Personally, I aim for AMAZING each and every time, but I am realistic in the sense that I understand it’s not possible to achieve amazingness all the time.

    • Yep, my experience with perfectionism has been similar to what you describe about the people around you. I got worse results than I do now but had more stress.

  • I think it’s important to set your own bar. As long as you’re doing something you’re passionate about then there’s nothing wrong with wanting to achieve the best you possibly can.

    As long as you realise certain goals take a long time to require, then hopefully you shouldn’t become too frustrated along the journey. This is the reason doing things you’re passionate about is so important, because at the beginning you may not get the results you’d hoped but because it’s your passion you’ll have the motivation to carry on.

  • Cassie K.

    I find this article to be very relatable at this point in my life. I am in my 20’s and am in the process of better understanding myself. I tend to compare myself to others who surround me or on social media networks. This can be very detrimental to my self-confidence and can result in self-loathe if I don’t meet the high expectations that I feel are being set.

    I have also found myself in need of withdrawing from media that does not benefit me or make me feel good about myself. Media can be very deceiving and I find it best to stir clear of Facebook or Instagram in order to avoid comparing my lifestyle to others and creating unnecessary jealousy.

    I also believe it’s extremely important to surround yourself with people that will benefit you and help you grow as a person, rather than involve yourself with people who will only bring you down. I have found this to be very significant to my happiness and well-being.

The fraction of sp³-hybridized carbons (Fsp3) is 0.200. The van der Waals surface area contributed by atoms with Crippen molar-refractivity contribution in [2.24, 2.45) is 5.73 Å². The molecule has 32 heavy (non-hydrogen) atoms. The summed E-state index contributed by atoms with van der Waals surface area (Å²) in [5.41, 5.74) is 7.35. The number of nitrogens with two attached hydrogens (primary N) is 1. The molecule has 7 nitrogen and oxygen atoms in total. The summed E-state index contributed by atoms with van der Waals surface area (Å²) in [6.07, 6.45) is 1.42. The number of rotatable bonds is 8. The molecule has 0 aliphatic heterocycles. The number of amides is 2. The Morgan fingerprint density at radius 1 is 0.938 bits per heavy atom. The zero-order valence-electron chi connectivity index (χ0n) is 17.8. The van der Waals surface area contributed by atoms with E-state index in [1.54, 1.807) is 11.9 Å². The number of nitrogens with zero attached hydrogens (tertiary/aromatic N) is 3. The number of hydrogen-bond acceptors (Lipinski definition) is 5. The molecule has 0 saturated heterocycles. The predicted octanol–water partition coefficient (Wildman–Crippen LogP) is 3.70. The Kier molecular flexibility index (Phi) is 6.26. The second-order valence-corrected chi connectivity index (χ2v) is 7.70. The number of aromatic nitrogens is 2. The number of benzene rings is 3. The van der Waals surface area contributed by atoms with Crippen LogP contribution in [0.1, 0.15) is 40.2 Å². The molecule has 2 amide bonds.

• I am glad to hear that the article helped you out and that you figuring yourself out and what will help you with your well-being.

  • These are great points Wes. To add to this brilliance, I also think its important to set a ship date. Don’t miss this date no matter how “un-ready”, you think the product is. Just ship and revise it over time. That way perfectionism does not keep your best ideas from getting out to those that need it. Thanks again for sharing this post.

  • Very helpful ideas! Many times our thoughts of perfectionism prevent us from taking action toward our goals. I’ve found that taking VERY small actions, without feeling pressured about doing more than that at a time, can lead to productivity with less perfectionism during the process. A lot of times our perfectionism is about wanting to perfect it all at once, rather than just doing one aspect of the task in the moment and choosing our next step from there. When we view the entire task as one complicated step, we can get lost in our thoughts about how difficult it will be.

    Here is an article I wrote on freedomlieswithin.com about perfectionism:

    http://www.freedomlieswithin.com/2/post/2013/01/progress-before-perfection.html

  • Hi Henrik that was a great practical post, Good stuff, Thanks, Marianne

  • We take ourselves far too seriously and place far too much value on what we do each day. It is almost to the point where we think our actions are so mighty and powerful that is places into our ego, instead of letting go and acknowledging it is ‘just okay’ and always will be room for improvement.

  • The media suggestion it so true. We are so inundated with images of what we “should” be or what our lives should look like that our expectations become unrealistic. The gap between perfect and reality is the source of a great deal of unhappiness. Thank you for the reminder.

    • Glad you found it helpful, that gap is indeed easy to miss or forget about.

  • You are perfect the way you already are. But there’s always room for growth – which will only add to the perfection in your imperfection.

    It’s all contradictions and the way you want to see it :-)

    Lauren

  • Todd Woodward

    Thank you for this article. It came at very much needed time.

  • If we are after perfectionism to satisfy our self then we will never properly reach that point.We will ALWAYS feel that we can do it or be it Better.
    This places a huge & largely unnecessary burden on our selves causing great stress.
    When you want something to be “Perfect”,what do you really want?

  • rose

    This is so relatable to some one I know everything has to be perfect and it makes me feel like I haven’t done a good enough job or its like I get judged